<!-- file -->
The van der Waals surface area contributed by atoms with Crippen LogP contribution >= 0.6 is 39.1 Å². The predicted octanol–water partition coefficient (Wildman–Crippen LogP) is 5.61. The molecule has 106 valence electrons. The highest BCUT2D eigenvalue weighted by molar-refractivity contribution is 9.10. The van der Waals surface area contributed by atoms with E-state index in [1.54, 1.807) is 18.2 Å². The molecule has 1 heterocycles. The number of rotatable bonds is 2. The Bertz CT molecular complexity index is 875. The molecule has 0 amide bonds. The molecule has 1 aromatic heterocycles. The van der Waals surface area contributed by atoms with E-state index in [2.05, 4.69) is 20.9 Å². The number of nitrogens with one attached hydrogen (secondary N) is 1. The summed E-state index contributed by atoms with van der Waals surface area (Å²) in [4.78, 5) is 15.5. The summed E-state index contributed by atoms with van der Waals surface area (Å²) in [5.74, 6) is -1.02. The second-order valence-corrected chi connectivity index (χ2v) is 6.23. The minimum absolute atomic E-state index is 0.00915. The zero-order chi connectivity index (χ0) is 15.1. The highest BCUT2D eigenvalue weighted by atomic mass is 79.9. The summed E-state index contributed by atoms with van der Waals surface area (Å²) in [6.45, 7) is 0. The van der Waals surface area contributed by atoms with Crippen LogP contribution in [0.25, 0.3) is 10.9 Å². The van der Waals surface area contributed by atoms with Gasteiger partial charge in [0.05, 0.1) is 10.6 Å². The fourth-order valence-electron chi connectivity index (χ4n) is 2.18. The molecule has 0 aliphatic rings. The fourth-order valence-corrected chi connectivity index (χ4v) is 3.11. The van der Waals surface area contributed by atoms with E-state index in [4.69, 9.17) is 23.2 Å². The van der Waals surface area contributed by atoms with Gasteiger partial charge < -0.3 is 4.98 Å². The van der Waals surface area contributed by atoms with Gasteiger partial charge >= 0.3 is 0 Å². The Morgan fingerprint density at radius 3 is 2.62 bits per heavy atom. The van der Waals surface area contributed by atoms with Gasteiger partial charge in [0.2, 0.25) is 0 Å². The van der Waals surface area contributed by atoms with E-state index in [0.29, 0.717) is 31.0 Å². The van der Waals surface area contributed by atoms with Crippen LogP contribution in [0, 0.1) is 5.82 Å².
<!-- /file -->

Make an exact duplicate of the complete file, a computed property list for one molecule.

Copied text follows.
The van der Waals surface area contributed by atoms with Crippen LogP contribution >= 0.6 is 39.1 Å². The predicted octanol–water partition coefficient (Wildman–Crippen LogP) is 5.61. The molecule has 106 valence electrons. The highest BCUT2D eigenvalue weighted by molar-refractivity contribution is 9.10. The van der Waals surface area contributed by atoms with E-state index in [1.54, 1.807) is 18.2 Å². The molecule has 1 heterocycles. The number of rotatable bonds is 2. The Bertz CT molecular complexity index is 875. The molecule has 0 amide bonds. The molecule has 1 aromatic heterocycles. The van der Waals surface area contributed by atoms with E-state index in [2.05, 4.69) is 20.9 Å². The number of nitrogens with one attached hydrogen (secondary N) is 1. The summed E-state index contributed by atoms with van der Waals surface area (Å²) in [4.78, 5) is 15.5. The summed E-state index contributed by atoms with van der Waals surface area (Å²) in [5.74, 6) is -1.02. The second-order valence-corrected chi connectivity index (χ2v) is 6.23. The minimum absolute atomic E-state index is 0.00915. The zero-order chi connectivity index (χ0) is 15.1. The highest BCUT2D eigenvalue weighted by atomic mass is 79.9. The summed E-state index contributed by atoms with van der Waals surface area (Å²) in [6.45, 7) is 0. The van der Waals surface area contributed by atoms with Crippen LogP contribution in [0.25, 0.3) is 10.9 Å². The van der Waals surface area contributed by atoms with Gasteiger partial charge in [0.05, 0.1) is 10.6 Å². The fourth-order valence-electron chi connectivity index (χ4n) is 2.18. The molecule has 0 aliphatic rings. The fourth-order valence-corrected chi connectivity index (χ4v) is 3.11. The van der Waals surface area contributed by atoms with E-state index in [4.69, 9.17) is 23.2 Å². The van der Waals surface area contributed by atoms with Gasteiger partial charge < -0.3 is 4.98 Å². The van der Waals surface area contributed by atoms with Gasteiger partial charge >= 0.3 is 0 Å². The Morgan fingerprint density at radius 3 is 2.62 bits per heavy atom. The van der Waals surface area contributed by atoms with Gasteiger partial charge in [0.2, 0.25) is 0 Å². The van der Waals surface area contributed by atoms with E-state index in [0.29, 0.717) is 31.0 Å². The van der Waals surface area contributed by atoms with Crippen LogP contribution in [0, 0.1) is 5.82 Å².